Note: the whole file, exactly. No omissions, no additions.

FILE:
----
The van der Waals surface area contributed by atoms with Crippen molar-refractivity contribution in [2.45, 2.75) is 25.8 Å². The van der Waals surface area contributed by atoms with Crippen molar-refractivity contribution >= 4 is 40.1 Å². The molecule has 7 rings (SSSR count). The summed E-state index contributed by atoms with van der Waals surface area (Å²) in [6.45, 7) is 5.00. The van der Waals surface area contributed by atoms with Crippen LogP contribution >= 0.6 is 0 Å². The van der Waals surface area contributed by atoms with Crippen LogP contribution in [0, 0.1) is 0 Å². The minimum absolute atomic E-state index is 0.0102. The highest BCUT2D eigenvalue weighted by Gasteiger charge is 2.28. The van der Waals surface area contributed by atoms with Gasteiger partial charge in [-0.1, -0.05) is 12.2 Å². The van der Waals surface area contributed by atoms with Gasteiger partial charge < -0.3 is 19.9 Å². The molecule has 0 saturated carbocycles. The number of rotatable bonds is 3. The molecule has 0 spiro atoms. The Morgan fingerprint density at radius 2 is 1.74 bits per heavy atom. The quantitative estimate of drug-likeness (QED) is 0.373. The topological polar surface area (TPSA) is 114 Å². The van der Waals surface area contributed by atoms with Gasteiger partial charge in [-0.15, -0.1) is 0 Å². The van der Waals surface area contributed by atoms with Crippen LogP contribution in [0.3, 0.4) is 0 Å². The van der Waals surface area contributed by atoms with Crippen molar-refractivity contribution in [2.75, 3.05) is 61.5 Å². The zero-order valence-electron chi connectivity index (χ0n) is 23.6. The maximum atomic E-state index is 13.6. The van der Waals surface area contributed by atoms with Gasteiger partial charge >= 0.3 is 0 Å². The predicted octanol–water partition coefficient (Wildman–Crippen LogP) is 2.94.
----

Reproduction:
The van der Waals surface area contributed by atoms with Crippen molar-refractivity contribution in [2.45, 2.75) is 25.8 Å². The van der Waals surface area contributed by atoms with Crippen molar-refractivity contribution >= 4 is 40.1 Å². The molecule has 7 rings (SSSR count). The summed E-state index contributed by atoms with van der Waals surface area (Å²) in [6.45, 7) is 5.00. The van der Waals surface area contributed by atoms with Crippen LogP contribution >= 0.6 is 0 Å². The van der Waals surface area contributed by atoms with Crippen LogP contribution in [0, 0.1) is 0 Å². The minimum absolute atomic E-state index is 0.0102. The highest BCUT2D eigenvalue weighted by Gasteiger charge is 2.28. The van der Waals surface area contributed by atoms with Gasteiger partial charge in [-0.1, -0.05) is 12.2 Å². The van der Waals surface area contributed by atoms with Gasteiger partial charge < -0.3 is 19.9 Å². The molecule has 0 saturated carbocycles. The number of rotatable bonds is 3. The molecule has 0 spiro atoms. The Morgan fingerprint density at radius 2 is 1.74 bits per heavy atom. The quantitative estimate of drug-likeness (QED) is 0.373. The topological polar surface area (TPSA) is 114 Å². The van der Waals surface area contributed by atoms with Gasteiger partial charge in [-0.15, -0.1) is 0 Å². The van der Waals surface area contributed by atoms with Crippen LogP contribution in [0.3, 0.4) is 0 Å². The van der Waals surface area contributed by atoms with Crippen molar-refractivity contribution in [2.75, 3.05) is 61.5 Å². The zero-order valence-electron chi connectivity index (χ0n) is 23.6. The maximum atomic E-state index is 13.6. The van der Waals surface area contributed by atoms with Gasteiger partial charge >= 0.3 is 0 Å². The predicted octanol–water partition coefficient (Wildman–Crippen LogP) is 2.94.